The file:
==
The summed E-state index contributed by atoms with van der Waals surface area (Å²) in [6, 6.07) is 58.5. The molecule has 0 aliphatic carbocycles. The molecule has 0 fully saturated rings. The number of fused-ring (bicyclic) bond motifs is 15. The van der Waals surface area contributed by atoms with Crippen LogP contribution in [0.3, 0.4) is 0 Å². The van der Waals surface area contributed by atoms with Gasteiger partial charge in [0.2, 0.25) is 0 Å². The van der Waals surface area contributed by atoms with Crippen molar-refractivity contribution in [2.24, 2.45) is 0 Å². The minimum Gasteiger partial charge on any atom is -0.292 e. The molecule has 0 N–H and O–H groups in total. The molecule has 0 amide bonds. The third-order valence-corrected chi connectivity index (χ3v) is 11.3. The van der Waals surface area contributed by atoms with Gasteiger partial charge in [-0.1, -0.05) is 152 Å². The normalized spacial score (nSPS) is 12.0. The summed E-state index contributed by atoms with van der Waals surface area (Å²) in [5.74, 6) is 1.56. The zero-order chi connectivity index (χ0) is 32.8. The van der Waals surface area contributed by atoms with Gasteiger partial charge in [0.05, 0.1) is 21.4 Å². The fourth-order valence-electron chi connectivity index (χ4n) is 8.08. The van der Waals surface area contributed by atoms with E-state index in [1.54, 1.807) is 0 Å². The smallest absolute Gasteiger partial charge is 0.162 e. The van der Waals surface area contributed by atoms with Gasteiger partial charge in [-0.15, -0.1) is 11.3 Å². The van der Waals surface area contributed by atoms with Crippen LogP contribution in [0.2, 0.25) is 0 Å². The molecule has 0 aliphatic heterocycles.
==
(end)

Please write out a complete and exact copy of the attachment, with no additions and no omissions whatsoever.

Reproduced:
The summed E-state index contributed by atoms with van der Waals surface area (Å²) in [6, 6.07) is 58.5. The molecule has 0 aliphatic carbocycles. The molecule has 0 fully saturated rings. The number of fused-ring (bicyclic) bond motifs is 15. The van der Waals surface area contributed by atoms with Crippen LogP contribution in [0.3, 0.4) is 0 Å². The van der Waals surface area contributed by atoms with Gasteiger partial charge in [0.2, 0.25) is 0 Å². The van der Waals surface area contributed by atoms with Crippen molar-refractivity contribution in [2.24, 2.45) is 0 Å². The minimum Gasteiger partial charge on any atom is -0.292 e. The molecule has 0 N–H and O–H groups in total. The molecule has 0 amide bonds. The third-order valence-corrected chi connectivity index (χ3v) is 11.3. The van der Waals surface area contributed by atoms with Gasteiger partial charge in [-0.1, -0.05) is 152 Å². The normalized spacial score (nSPS) is 12.0. The summed E-state index contributed by atoms with van der Waals surface area (Å²) in [5.74, 6) is 1.56. The zero-order chi connectivity index (χ0) is 32.8. The van der Waals surface area contributed by atoms with Gasteiger partial charge in [0.05, 0.1) is 21.4 Å². The fourth-order valence-electron chi connectivity index (χ4n) is 8.08. The van der Waals surface area contributed by atoms with E-state index in [1.54, 1.807) is 0 Å². The smallest absolute Gasteiger partial charge is 0.162 e. The van der Waals surface area contributed by atoms with Gasteiger partial charge in [-0.15, -0.1) is 11.3 Å². The van der Waals surface area contributed by atoms with Crippen LogP contribution in [0.2, 0.25) is 0 Å². The molecule has 0 aliphatic heterocycles.